-----In 2004 we bought a falling-down house and 30 acres. This blog documents our progress-----

Tuesday, March 30, 2010

Ebay wins: more lloyd loom

I love Lloyd Loom furniture - but only the old styles from around 1930-50's era. Even though they still make it today, I don't like it as much... it's either boring/modern shapes, or else outrageously expensive.

So, I am always keeping an eye out on Ebay for interesting old pieces to add to our collection. Here's the most recent wins:

Original 1935 Lloyd Loom table

original 1935 art deco Lloyd Loom circular low table

"Marked to the underside MAR 35 and with faded evidence where the original paper label was, we are pretty sure it's a Lloyd Loom" (Actually: I know for certain it is Lloyd Loom as it is an identical match for one of the pieces in the historic catalogue I've got)

"Standing on four cabriole legs in original stained polished beech, with gold top. Excellent vintage condition with just one tiny break in the weave in the centre. 20" diameter x 18" height"

Lloyd Loom armchair

old lloyd loom chair

It needs a bit of a cleanup and paint, but the fundamental weave is fine which is what matters. I've been looking out for a chair shaped like this for years, glad to have finally got one. Now I just need another to make a matching pair. :-)

Saturday, March 13, 2010

inspiration for our swimming pool

We've just been watching an old episode of Grand Designs Revisited that is one of the most inspiring I've seen. This couple built an amazing place with literally no money in Puglia, Italy. They did all the work themselves, from carving the stone and building the terrace arches, to making furniture, etc etc. You can see more about it on their website.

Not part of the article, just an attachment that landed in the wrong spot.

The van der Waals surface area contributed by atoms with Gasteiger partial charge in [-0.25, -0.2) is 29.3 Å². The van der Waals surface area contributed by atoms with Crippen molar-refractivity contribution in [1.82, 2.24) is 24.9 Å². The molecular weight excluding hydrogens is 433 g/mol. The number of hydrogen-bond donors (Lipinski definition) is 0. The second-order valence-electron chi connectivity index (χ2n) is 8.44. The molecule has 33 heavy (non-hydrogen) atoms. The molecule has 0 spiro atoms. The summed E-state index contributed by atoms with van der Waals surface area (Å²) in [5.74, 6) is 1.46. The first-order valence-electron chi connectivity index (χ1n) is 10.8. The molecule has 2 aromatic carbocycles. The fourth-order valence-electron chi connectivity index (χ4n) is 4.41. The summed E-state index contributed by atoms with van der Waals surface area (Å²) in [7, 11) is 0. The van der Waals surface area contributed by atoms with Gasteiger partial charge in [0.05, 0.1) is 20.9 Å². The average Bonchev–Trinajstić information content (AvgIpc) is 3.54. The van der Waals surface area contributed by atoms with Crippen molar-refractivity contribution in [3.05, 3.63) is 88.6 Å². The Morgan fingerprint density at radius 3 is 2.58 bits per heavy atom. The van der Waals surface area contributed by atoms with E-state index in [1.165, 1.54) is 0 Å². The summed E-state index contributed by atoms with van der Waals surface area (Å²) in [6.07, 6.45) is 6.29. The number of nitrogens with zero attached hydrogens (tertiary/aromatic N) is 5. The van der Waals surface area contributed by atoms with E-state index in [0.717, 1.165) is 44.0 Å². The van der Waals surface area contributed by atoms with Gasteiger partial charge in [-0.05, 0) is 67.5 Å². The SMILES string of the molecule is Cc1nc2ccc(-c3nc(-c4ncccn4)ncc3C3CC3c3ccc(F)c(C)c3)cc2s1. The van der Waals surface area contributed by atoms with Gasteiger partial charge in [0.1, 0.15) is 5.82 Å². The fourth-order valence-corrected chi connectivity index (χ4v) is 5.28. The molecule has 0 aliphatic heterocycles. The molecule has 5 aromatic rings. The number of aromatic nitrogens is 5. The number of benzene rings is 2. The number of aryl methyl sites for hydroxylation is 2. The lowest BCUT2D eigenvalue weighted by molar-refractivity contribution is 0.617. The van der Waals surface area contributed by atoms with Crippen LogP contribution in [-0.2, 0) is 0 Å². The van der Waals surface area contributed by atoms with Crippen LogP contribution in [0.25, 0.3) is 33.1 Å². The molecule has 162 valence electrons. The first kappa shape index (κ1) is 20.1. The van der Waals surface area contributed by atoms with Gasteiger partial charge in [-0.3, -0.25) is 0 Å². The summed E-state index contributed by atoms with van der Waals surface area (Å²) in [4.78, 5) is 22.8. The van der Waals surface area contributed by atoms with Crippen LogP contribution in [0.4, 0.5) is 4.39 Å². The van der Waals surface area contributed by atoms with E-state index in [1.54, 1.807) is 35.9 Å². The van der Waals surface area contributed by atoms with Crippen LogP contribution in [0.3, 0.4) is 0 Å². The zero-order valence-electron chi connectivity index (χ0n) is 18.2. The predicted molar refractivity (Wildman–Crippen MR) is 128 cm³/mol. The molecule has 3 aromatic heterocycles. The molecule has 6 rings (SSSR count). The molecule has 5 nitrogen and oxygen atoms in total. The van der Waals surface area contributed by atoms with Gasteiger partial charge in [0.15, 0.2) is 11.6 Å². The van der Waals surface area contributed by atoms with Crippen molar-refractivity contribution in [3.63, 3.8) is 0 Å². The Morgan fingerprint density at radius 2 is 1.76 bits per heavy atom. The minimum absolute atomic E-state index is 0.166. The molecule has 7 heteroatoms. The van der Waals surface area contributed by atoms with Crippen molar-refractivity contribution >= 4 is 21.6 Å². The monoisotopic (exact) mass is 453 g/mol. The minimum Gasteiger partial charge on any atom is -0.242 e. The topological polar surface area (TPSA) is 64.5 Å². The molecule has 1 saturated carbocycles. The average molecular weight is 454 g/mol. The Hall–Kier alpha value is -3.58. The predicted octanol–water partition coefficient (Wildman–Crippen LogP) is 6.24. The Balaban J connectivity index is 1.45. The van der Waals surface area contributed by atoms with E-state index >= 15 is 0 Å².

My favourite part though was the natural swimming pond they made. So much so that I'd like to do something similar at Amherst. To keep for inspiration, I filmed the bit where they talked about it off the TV :

This wish for a natural pool isn't new, but I'd been close to abandoning it given all the ones I'd seen previously required you to have plants in the water to keep it clear... which would be bad in our situation as it would attract snakes and goodness knows what which could hide amidst the greenery. But this pond is just made from rock so no hiding places for any nasties to hide. It would also fit much more naturally in the landscape given we're on the edge of a quartz reef.

Even better, it solves my second issue - how to have a fence that doesn't look hideous. The stone wall surroundings here look wonderful. I think we would do something similar that enclosed the pool area on three sides, including a small terrace area alongside. And if we built it on the hillside alongside the olives, as I'm thinking, we could use a ha-ha to provide the fence on the 4th side - and thus retain the lovely view.

It's not going to be the first project we do, of course, but it's nice to have the idea. :-)

Tuesday, March 02, 2010

Update on the trees

It's the hot period in Australia now, so the real test for all the trees recently planted.

The driveway trees continue to thrive:
driveway trees - 1

According to Dad, the olives are going well... "Your olives are thriving... All are very well leafed, and two of the small ones at the end have revived from being dead, or so I thought. That means only 2 of the original plants have died".

Unfortunately not so much the Wollemi's... although there is a chance they may be resurrected: "I have capped the Woolamai pines, and perhaps they will survive. One at least of the two that were scorched has very tiny green leaves forming at the topmost of the stem. Both stems are very pliable, although most of the branches are not and break very easily as they are dead. All along the stem are miniscule leaves that are apparently this plant's survival tactic when scorched as this time. I am very hopeful we have sheltered them in time".

driveway trees - 2